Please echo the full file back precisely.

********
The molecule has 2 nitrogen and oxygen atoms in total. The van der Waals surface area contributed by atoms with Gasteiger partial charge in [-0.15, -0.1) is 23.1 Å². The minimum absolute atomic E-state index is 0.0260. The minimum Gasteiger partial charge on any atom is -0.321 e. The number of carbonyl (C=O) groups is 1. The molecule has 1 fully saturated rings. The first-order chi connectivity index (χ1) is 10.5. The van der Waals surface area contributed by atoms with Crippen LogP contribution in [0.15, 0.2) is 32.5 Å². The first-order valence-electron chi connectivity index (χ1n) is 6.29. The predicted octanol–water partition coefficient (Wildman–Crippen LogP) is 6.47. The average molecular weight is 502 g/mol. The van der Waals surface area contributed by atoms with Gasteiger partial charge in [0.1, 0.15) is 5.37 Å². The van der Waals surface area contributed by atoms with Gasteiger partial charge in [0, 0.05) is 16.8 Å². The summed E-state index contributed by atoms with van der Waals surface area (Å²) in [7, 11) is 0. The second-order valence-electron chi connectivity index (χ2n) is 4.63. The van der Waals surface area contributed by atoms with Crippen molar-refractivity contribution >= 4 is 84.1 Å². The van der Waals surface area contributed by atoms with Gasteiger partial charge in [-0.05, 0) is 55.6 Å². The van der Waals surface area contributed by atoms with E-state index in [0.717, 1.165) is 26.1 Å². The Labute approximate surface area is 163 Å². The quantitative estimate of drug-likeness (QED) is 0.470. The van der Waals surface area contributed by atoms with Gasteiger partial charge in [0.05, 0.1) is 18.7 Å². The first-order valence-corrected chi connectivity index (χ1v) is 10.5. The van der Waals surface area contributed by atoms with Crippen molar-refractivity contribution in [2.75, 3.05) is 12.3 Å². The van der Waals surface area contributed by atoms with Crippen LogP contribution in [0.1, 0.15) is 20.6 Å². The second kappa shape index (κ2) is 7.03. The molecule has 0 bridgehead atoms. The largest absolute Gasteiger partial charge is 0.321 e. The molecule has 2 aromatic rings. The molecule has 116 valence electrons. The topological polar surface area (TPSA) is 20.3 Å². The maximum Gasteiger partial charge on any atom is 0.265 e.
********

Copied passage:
The molecule has 2 nitrogen and oxygen atoms in total. The van der Waals surface area contributed by atoms with Gasteiger partial charge in [-0.15, -0.1) is 23.1 Å². The minimum absolute atomic E-state index is 0.0260. The minimum Gasteiger partial charge on any atom is -0.321 e. The number of carbonyl (C=O) groups is 1. The molecule has 1 fully saturated rings. The first-order chi connectivity index (χ1) is 10.5. The van der Waals surface area contributed by atoms with Crippen LogP contribution in [0.15, 0.2) is 32.5 Å². The first-order valence-electron chi connectivity index (χ1n) is 6.29. The predicted octanol–water partition coefficient (Wildman–Crippen LogP) is 6.47. The average molecular weight is 502 g/mol. The van der Waals surface area contributed by atoms with Gasteiger partial charge in [0.1, 0.15) is 5.37 Å². The van der Waals surface area contributed by atoms with Gasteiger partial charge in [0, 0.05) is 16.8 Å². The summed E-state index contributed by atoms with van der Waals surface area (Å²) in [7, 11) is 0. The second-order valence-electron chi connectivity index (χ2n) is 4.63. The van der Waals surface area contributed by atoms with Crippen molar-refractivity contribution >= 4 is 84.1 Å². The van der Waals surface area contributed by atoms with Gasteiger partial charge in [-0.05, 0) is 55.6 Å². The van der Waals surface area contributed by atoms with E-state index in [0.717, 1.165) is 26.1 Å². The Labute approximate surface area is 163 Å². The quantitative estimate of drug-likeness (QED) is 0.470. The van der Waals surface area contributed by atoms with Gasteiger partial charge in [0.05, 0.1) is 18.7 Å². The first-order valence-corrected chi connectivity index (χ1v) is 10.5. The van der Waals surface area contributed by atoms with Crippen molar-refractivity contribution in [2.75, 3.05) is 12.3 Å². The van der Waals surface area contributed by atoms with Crippen LogP contribution in [0.1, 0.15) is 20.6 Å². The second kappa shape index (κ2) is 7.03. The molecule has 0 bridgehead atoms. The largest absolute Gasteiger partial charge is 0.321 e. The molecule has 2 aromatic rings. The molecule has 116 valence electrons. The topological polar surface area (TPSA) is 20.3 Å². The maximum Gasteiger partial charge on any atom is 0.265 e.